People v Rankin
2014 NY Slip Op 03550 [117 AD3d 1231]
May 15, 2014
Appellate Division, Third Department
Published by New York State Law Reporting Bureau pursuant to Judiciary Law § 431.
As corrected through Wednesday, July 2, 2014

[*1] (May 15, 2014)
 The People of the State of New York, Respondent, v Jarrin Rankin, Also Known as Phat Boy, Appellant.

George P. Ferro, Albany, for appellant, and appellant pro se.

D. Holley Carnright, District Attorney, Kingston (Joan Gudesblatt Lamb of counsel), for respondent.

Rose, J. Appeal from a judgment of the County Court of Ulster County (Williams, J.), rendered July 26, 2011, upon a verdict convicting defendant of the crime of conspiracy in the second degree.

While defendant was in jail facing criminal possession of a weapon charges in connection with a shooting, his brother and fellow gang member, Trevor Mattis, shot and killed the principal witness against defendant.[FN*]

Defendant was then charged with conspiracy in the second degree for orchestrating the murder. A jury convicted him and he was sentenced as a prior violent felony offender to a prison term of 121/2 to 25 years. He now appeals.

Defendant's general motion to dismiss at the close of the People's direct case was insufficient to preserve his claim that the evidence was legally insufficient to support the verdict (see People v Hawkins, 11 NY3d 484, 493 [2008]; People v Harvey, 96 AD3d 1098, 1100 n [2012], lv denied 20 NY3d 933 [2012]). Nevertheless, we will evaluate the evidence in light of the elements of the crime as part of our weight of the evidence review (see People v Danielson, 9 NY3d 342, 349 [2007]; People v Newkirk, 75 AD3d 853, 855 [2010], lv denied 16 NY3d 834 [2011]). In conducting a weight of the evidence review where, as here, a different verdict would not have been unreasonable, "we 'must, like the trier of fact below, weigh the relative probative force of conflicting testimony and the relative strength of conflicting inferences that may be drawn from the testimony' " (People v McCoy, 89 AD3d 1218, 1221 [2011], lv denied 18 NY3d 960 [2012], quoting People v Romero, 7 NY3d 633, 643 [2006]).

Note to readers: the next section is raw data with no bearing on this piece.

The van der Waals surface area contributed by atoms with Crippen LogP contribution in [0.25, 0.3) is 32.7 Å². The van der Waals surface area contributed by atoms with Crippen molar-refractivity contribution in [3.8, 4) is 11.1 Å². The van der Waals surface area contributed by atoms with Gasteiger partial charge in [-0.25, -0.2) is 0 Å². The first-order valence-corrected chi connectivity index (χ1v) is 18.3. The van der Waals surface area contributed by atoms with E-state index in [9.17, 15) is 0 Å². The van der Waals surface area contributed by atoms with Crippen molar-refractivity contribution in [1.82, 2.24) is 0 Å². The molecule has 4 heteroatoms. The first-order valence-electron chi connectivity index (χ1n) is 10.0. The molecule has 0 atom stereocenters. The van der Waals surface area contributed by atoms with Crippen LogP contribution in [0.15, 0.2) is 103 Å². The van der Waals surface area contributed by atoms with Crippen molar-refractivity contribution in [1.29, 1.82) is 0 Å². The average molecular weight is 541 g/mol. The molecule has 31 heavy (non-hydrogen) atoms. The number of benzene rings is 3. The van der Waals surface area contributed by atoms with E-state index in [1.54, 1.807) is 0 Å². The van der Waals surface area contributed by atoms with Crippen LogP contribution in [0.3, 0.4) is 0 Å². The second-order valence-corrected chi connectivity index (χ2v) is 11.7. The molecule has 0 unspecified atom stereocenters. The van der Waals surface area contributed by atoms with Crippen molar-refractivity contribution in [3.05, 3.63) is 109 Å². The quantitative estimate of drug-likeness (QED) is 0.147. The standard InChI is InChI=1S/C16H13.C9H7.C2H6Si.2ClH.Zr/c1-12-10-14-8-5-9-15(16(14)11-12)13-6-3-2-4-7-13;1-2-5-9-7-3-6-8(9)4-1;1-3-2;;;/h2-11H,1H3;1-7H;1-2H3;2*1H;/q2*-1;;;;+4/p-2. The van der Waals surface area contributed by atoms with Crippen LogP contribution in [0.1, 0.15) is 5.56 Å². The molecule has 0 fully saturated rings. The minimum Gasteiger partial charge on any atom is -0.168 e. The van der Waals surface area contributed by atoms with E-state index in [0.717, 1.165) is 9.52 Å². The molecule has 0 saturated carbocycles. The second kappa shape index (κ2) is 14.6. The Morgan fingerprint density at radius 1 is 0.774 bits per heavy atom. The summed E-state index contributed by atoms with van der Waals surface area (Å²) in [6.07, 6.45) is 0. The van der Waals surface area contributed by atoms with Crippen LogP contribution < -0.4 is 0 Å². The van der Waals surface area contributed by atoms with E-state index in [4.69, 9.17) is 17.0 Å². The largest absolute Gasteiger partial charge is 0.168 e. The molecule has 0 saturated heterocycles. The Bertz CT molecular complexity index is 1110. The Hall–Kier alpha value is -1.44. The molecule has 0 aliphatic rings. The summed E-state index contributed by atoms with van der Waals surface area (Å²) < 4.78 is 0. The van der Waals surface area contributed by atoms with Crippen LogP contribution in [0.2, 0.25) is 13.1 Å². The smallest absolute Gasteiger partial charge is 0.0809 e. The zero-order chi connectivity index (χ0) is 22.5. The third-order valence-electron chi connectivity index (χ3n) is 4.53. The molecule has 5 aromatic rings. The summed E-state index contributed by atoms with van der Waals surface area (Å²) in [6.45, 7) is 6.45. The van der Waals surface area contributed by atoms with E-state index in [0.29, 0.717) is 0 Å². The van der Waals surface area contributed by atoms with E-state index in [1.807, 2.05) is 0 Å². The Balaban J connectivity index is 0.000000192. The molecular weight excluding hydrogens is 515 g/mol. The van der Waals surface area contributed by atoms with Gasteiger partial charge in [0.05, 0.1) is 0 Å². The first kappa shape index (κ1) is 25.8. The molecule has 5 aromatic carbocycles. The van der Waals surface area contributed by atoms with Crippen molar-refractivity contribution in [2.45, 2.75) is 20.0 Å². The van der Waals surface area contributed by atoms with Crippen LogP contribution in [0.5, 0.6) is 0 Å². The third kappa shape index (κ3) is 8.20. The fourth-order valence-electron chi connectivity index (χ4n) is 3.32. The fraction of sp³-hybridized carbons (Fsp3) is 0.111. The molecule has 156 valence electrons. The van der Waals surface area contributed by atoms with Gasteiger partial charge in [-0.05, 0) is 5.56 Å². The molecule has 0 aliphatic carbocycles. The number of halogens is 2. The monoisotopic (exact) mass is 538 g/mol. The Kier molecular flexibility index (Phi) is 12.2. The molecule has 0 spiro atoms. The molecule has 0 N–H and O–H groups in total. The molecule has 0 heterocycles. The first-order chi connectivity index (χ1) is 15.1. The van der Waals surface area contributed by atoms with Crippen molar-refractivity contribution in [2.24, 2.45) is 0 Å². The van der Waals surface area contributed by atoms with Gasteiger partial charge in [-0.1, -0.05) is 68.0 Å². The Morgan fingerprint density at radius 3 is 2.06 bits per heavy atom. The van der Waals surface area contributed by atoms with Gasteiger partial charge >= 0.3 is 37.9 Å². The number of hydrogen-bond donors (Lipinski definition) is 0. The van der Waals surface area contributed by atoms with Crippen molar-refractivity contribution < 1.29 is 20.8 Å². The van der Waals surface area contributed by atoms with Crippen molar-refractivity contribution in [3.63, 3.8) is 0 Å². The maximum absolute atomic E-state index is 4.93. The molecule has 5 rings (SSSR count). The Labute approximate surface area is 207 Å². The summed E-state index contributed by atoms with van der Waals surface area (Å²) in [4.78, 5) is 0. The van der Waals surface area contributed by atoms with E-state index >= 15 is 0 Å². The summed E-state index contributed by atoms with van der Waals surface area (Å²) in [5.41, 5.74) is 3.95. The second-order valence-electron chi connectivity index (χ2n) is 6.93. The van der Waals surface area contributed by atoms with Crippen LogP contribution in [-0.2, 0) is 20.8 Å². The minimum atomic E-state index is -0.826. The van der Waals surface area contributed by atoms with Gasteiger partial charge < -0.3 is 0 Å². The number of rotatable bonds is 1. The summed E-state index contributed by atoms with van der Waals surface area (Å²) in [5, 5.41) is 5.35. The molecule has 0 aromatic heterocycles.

In order to support the conviction of conspiracy in the second degree, the People were required to prove that defendant, acting with intent that conduct constituting a class A felony (here, murder) be performed, agreed with one or more persons to engage in or cause the performance of such conduct, and that one of the coconspirators committed an overt act in furtherance of the conspiracy (see Penal Law §§ 105.15, 105.20; People v Washington, 8 NY3d 565, 570 [2007]; People v Caban, 5 NY3d 143, 149 [2005]). The evidence at trial established that, while in jail, defendant was indicted in connection with a shooting and learned that the victim had appeared before the grand jury as a witness against him. Two coconspirators testified for the People that defendant and the other coconspirators were all members of the same faction of the Bloods gang. Recorded phone calls between defendant and his coconspirators revealed defendant's repeated instructions to the coconspirators to locate the victim in order to prevent him from testifying at trial. While defendant and his coconspirators were aware that the phone calls from jail were recorded and at times spoke in code, an expert in local gangs testified that the language they used indicated that they planned to assault or kill the victim. Subsequent developments clarified their intention.